By Melissa Townsend and Kenzie O'Keefe, for MPR News
The 48-acre parcel of land known as the Upper Harbor Terminal site is currently owned by the city of Minneapolis. The site, located on the Mississippi River in north Minneapolis, was originally on Dakota land until the United States government took it and other land through the treaties at Traverse des Sioux and Mendota in 1851. There have been many uses of the land since, including lumber yards, mills, a commercial garden and a barge terminal.
Here’s a look at the history of the site and its development through the years.
The Upper Harbor Terminal site is developed as an intermodal barge shipping terminal. It closes in 2014 when barging ceased due to the planned closure of the Upper St. Anthony Falls Lock in 2015.
Upper Harbor Terminal community engagement begins.
The City of Minneapolis and Minneapolis Park and Recreation Board issue a Request for Qualifications seeking a development team to work with those agencies and the community on the first phase of redevelopment. The only submission is from the development team of United Properties, Thor Construction and First Avenue.
City council and the park and recreation board select United Properties to redevelop the site.
Both north side city council incumbents are defeated by political newcomers Phillipe Cunningham in the 4th Ward and Jeremiah Ellison in the 5th Ward. Jacob Frey becomes mayor.
City secures $15 million in state bonding for infrastructure improvements to the site.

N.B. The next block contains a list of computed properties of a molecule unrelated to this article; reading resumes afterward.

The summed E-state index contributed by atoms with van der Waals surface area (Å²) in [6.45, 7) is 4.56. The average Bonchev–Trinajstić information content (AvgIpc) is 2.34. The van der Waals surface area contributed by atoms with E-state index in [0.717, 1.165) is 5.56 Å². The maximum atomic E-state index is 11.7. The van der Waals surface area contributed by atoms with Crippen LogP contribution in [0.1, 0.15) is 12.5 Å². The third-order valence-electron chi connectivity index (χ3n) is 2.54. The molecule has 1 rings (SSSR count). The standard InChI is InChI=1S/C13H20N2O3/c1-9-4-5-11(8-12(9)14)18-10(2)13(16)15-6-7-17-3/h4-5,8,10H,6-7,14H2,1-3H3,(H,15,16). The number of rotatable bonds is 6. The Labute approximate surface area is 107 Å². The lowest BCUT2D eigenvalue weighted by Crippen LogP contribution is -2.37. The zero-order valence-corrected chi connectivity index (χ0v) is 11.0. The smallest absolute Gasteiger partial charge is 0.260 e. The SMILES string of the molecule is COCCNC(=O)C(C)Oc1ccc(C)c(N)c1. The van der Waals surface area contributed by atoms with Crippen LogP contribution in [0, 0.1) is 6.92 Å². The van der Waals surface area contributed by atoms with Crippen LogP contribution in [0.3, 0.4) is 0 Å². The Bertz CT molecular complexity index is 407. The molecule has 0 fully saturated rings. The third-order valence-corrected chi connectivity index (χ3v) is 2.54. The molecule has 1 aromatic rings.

Residents organize the Eco-Harbor Co-creation team to envision an alternative plan for the site.
City councilmembers are scheduled to vote on the concept plan, but the vote is pushed back.
March 1, 2019
Thor Companies shuts down due to financial trouble.
May 17, 2019
Minneapolis City Council establishes a 17-member Upper Harbor Terminal Collaborative Planning Committee to work with the project team on community engagement, refinement of the Phase 1 development plan and visions for future development phases. Members are north and northeast Minneapolis community members.
The Collaborative Planning Committee begins meeting.
The advisory committee for the portion of the nearly 20-acre park of Upper Harbor Terminal begins meeting monthly.
“Learning tables” about the UHT begin being hosted monthly, during which community members explore aspects of the project development and talk about what they want from development.
Next steps in 2020
The Collaborative Planning Committee will create three possible plans for development in partnership with the development team. The development team will then conduct a feasibility analysis of the three plans. One plan will be put forth for public comment in March.
The city of Minneapolis anticipates making a request for $20 million in state bonding from the Minnesota Legislature to build a proposed music venue on the site.
Public input is scheduled on the possible coordinated plan for the site.
Deadline to begin spending $15 million in state funding awarded to the city in 2018. If the city has not started to spend the money, legislators will need to approve an extension.
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